Members of the Security Council,
I have the honour to speak on behalf of the five Nordic countries, Denmark, Iceland, Norway, Sweden – and my own country Finland.
Still today, five years after the adoption of resolution 2417, armed conflict continues to be the main driver of humanitarian needs, and of food insecurity globally. Consequences of Russia’s war of aggression on global food security are devastating. Especially for those most in need, and for those that were already facing food-insecurity.
Safe, rapid and unimpeded humanitarian access is a prerequisite to effective humanitarian action, especially in situations of armed conflict. All parties to a conflict must fully comply with their obligations under international law, including international humanitarian law and international human rights law. This includes protecting civilians and civilian infrastructure, and ensuring the safety of humanitarian workers. For the aid to reach those most in need, ceasefires and security guarantees for humanitarian organizations are essential.
Addressing food insecurity and protecting essential services are especially important in protracted conflicts, where the needs are ever increasing, and aggravated by climate change.
Women play an essential role in food security and they often face enormous challenges due to limited access to resources, information and education, and because of discriminatory structures and social norms. Consequently, women are more likely to experience poverty and income inequality, which can lead to higher rates of food insecurity.
The Nordics promote the protection of women and girls, and the full realization of their rights at all stages of a conflict. We stress the importance of prevention and elimination of gender based and sexual violence, and promotion of women’s sexual and reproductive health and rights. Furthermore, women should play a role in the design and delivery of humanitarian aid. The international community must support local groups, including women’s groups that are the first to respond to conflict.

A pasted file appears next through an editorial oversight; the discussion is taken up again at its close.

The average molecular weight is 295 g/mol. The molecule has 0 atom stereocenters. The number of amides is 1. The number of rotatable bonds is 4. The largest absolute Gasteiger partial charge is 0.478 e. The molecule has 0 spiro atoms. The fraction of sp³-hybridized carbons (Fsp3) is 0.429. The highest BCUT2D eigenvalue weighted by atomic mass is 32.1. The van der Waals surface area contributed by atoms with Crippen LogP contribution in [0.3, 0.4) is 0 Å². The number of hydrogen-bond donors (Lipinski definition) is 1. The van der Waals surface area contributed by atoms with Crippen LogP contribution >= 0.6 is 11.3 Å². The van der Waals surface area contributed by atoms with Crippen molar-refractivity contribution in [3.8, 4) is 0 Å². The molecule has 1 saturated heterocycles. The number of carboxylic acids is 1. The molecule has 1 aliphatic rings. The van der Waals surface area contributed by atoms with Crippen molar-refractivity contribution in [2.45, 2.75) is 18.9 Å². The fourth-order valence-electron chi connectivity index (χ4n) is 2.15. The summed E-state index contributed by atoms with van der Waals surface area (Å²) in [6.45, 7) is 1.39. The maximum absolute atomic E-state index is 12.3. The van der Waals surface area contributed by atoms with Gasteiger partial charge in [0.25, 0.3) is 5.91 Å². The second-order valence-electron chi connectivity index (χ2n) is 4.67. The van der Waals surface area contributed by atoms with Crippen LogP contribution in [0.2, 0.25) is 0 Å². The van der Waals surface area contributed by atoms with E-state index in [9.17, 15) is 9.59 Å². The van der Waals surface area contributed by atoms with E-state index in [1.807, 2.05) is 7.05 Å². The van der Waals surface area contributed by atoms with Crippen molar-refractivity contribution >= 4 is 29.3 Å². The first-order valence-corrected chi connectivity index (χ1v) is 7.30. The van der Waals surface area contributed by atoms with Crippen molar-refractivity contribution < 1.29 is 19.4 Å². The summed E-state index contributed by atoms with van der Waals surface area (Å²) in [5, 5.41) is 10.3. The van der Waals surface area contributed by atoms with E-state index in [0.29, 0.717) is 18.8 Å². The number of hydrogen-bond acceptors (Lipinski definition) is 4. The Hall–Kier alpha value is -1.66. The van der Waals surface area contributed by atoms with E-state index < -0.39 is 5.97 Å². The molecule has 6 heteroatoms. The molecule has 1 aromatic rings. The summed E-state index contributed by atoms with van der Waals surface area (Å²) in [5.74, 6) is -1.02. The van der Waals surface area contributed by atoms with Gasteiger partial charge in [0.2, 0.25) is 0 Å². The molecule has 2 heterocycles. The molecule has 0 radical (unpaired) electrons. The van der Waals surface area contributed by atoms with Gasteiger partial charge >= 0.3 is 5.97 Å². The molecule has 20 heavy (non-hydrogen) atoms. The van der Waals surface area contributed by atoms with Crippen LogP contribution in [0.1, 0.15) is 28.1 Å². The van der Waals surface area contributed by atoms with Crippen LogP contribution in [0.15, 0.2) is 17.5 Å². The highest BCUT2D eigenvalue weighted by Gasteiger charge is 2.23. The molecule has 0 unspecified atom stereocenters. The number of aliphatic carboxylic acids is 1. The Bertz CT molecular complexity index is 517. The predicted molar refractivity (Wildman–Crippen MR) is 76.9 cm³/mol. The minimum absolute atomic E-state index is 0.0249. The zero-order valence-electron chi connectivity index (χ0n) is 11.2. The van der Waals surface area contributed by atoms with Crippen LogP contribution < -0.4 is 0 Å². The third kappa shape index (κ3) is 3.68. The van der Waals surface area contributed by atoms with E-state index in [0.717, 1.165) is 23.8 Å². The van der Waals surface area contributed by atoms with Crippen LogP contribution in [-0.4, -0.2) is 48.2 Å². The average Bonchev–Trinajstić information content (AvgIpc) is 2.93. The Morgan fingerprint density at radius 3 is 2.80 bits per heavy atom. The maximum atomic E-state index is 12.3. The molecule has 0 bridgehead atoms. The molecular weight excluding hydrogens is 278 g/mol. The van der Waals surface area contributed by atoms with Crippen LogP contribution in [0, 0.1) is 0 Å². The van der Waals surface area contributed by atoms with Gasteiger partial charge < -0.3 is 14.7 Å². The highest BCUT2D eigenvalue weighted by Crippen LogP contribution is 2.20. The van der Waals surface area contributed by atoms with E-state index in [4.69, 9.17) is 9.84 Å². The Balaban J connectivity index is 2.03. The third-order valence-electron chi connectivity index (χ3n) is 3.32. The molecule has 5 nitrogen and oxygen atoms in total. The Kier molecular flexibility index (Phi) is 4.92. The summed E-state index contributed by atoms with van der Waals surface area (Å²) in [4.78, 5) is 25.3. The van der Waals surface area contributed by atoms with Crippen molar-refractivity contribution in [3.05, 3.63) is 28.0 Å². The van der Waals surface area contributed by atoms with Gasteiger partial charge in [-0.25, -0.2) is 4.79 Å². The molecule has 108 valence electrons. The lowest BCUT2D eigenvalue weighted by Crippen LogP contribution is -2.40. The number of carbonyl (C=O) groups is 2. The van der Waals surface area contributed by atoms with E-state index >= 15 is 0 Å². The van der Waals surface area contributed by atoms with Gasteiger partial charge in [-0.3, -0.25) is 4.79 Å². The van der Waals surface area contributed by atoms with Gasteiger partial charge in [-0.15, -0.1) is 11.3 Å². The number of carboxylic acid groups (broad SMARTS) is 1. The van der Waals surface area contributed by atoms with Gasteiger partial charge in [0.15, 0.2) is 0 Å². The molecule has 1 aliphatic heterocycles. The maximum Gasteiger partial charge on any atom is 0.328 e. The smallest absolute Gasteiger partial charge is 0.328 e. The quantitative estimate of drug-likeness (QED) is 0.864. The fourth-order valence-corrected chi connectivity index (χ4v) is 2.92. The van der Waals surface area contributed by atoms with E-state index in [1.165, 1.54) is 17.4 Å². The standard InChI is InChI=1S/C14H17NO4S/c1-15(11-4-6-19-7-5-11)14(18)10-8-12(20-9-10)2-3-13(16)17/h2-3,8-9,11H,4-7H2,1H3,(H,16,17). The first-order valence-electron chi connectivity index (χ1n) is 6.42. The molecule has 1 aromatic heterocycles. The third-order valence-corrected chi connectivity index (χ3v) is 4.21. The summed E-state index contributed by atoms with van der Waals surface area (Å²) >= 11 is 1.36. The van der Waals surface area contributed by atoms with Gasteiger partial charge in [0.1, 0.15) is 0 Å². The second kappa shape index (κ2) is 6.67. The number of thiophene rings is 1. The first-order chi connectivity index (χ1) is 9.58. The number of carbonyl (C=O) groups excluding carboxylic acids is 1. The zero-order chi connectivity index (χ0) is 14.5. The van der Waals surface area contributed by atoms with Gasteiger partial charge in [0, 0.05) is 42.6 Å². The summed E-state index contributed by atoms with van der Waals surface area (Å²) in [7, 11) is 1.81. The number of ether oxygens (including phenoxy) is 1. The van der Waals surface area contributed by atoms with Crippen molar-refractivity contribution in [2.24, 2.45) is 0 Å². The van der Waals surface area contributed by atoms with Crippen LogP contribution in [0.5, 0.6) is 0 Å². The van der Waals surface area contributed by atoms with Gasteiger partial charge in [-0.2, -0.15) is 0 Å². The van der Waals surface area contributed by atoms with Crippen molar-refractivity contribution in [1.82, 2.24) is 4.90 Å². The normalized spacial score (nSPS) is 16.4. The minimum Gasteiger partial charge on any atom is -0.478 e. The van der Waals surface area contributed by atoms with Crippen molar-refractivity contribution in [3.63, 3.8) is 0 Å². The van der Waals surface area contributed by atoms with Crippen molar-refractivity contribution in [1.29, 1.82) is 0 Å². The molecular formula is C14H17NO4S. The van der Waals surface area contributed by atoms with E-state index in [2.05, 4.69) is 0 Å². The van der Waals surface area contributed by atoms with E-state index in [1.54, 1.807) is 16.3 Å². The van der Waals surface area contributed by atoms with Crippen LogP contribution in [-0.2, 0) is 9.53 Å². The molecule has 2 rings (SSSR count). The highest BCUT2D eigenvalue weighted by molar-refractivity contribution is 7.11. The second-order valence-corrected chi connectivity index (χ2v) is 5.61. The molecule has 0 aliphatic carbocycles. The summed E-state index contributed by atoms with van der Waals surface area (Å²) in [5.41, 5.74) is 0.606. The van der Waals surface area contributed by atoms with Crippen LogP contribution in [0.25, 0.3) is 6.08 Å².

Particular attention needs to be paid to persons in vulnerable situations, such as women and girls who are subject to multiple and intersecting forms of discrimination, as well as gender and sexual minorities, and persons with disabilities.
Protecting civilians is one of the key tasks of UN peacekeeping operations. Providing training for peacekeeping personnel on how to ensure the protection of civilians is critical for successfully implementing this mandate.
Access to water is a prerequisite for the protection of civilians and food security, and for providing essential services. Modern warfare has an impact on water sources and provision by destroying essential infrastructure, and by causing pollution and environmental degradation. Water is indispensable for the survival of the civilian population, and has special protection under international humanitarian law.
Water plays an increasing role in geopolitical strategies, and pressures on transboundary basins are mounting. In many contexts, these effects may be exacerbated by climate change. Transboundary water cooperation often continues during armed conflict, and can act as a driver for peace. We call on governments to make necessary investments in providing access to water, particularly in areas already marginalised and prone to conflict. We call on the development community to invest in basic services and climate adaptation in fragile and conflict-prone regions.
Five years after the adoption of resolution 2417, the impact of conflicts on global hunger remains strong, and work remains to be done to change the trend. We welcome the attention of the Security Council to this important topic, and remain committed to the objectives set forth in resolution 2417.